Fluxblog
June 11th, 2014 12:19pm

Take This From You


xxxy “No More”

I went to the Governors Ball festival over the weekend, and when I was there I had to reckon with the reality that if you want to see dance/house music in a setting like that now, you’re going to have to deal with a lot of asshole bros. Like, a LOT. I tried to enjoy Disclosure but I just couldn’t, it was too unpleasant and aggravating. And while I get how this happened on a lot of levels, it’s still weird to me because Disclosure’s music is not particularly aggressive or macho. But it is physical, and it is what would be played a lot of the clubs where these people go, and I never do. I like the idea of a dance club in the abstract, but my experience with dance music is more personal — I listen mainly on headphones, the physical experience is limited to things like sorta-dancing in an inconspicuous way at my desk, or walking a little faster down the street, or accelerating a bit on an elliptical machine. In the case of dance music like xxxy, my experience is actually not that different from shoegazer indie music – it’s something to daze off to, to just feel on a musical level that doesn’t necessarily intersect with active thought. I know I’m not alone in this sort of thing, but it still feels like something I should apologize for on some level, as though there’s something bad about enjoying something made for a specific utility in some other way. It’s dumb, but I do.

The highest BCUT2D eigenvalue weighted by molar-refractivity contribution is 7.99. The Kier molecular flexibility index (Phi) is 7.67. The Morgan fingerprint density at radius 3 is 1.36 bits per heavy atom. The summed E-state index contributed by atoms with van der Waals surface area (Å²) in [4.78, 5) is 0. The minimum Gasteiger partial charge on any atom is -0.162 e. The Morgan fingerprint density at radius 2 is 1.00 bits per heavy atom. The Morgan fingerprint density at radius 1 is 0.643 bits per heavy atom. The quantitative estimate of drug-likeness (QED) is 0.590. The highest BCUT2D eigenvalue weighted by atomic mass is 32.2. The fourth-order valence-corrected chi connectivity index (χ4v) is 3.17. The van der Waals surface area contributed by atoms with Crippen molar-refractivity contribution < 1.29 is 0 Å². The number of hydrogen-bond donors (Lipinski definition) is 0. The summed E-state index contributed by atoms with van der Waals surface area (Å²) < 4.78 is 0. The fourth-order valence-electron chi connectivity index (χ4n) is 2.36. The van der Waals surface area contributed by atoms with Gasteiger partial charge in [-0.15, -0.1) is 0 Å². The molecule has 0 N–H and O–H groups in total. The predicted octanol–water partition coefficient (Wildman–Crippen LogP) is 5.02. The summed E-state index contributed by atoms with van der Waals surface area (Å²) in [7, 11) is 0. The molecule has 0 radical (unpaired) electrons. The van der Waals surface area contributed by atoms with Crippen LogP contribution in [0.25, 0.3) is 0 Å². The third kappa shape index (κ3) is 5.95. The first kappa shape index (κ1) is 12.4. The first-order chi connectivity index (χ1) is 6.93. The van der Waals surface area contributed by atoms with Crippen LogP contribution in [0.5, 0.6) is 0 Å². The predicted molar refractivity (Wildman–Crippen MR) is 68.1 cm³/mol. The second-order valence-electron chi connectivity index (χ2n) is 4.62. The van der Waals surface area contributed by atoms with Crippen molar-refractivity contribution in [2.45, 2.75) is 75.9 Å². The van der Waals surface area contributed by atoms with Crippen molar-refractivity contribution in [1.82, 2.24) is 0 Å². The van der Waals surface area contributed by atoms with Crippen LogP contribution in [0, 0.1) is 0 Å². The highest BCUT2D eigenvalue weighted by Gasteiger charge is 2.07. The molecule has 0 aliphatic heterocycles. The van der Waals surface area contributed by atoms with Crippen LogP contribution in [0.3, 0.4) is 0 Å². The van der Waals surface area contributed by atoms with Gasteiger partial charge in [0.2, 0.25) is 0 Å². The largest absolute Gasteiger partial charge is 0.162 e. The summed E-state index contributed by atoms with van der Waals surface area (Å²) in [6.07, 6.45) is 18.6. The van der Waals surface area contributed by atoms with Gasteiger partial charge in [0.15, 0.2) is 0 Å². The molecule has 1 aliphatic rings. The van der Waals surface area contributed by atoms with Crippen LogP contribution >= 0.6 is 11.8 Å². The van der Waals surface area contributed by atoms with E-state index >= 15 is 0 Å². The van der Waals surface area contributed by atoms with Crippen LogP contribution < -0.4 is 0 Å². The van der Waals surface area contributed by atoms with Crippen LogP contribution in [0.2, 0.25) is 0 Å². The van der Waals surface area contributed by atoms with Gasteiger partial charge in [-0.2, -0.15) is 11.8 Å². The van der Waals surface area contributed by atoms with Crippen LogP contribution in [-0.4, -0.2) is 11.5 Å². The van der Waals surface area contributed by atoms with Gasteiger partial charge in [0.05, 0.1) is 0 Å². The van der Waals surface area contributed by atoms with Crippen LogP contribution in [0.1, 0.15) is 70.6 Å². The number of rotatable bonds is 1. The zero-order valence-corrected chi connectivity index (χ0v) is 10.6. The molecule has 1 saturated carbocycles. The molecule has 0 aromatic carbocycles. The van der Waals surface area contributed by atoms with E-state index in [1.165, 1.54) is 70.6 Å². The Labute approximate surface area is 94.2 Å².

Buy it from Amazon.



June 10th, 2014 3:12am

Lost But Always Found


Shabazz Places “They Come In Gold”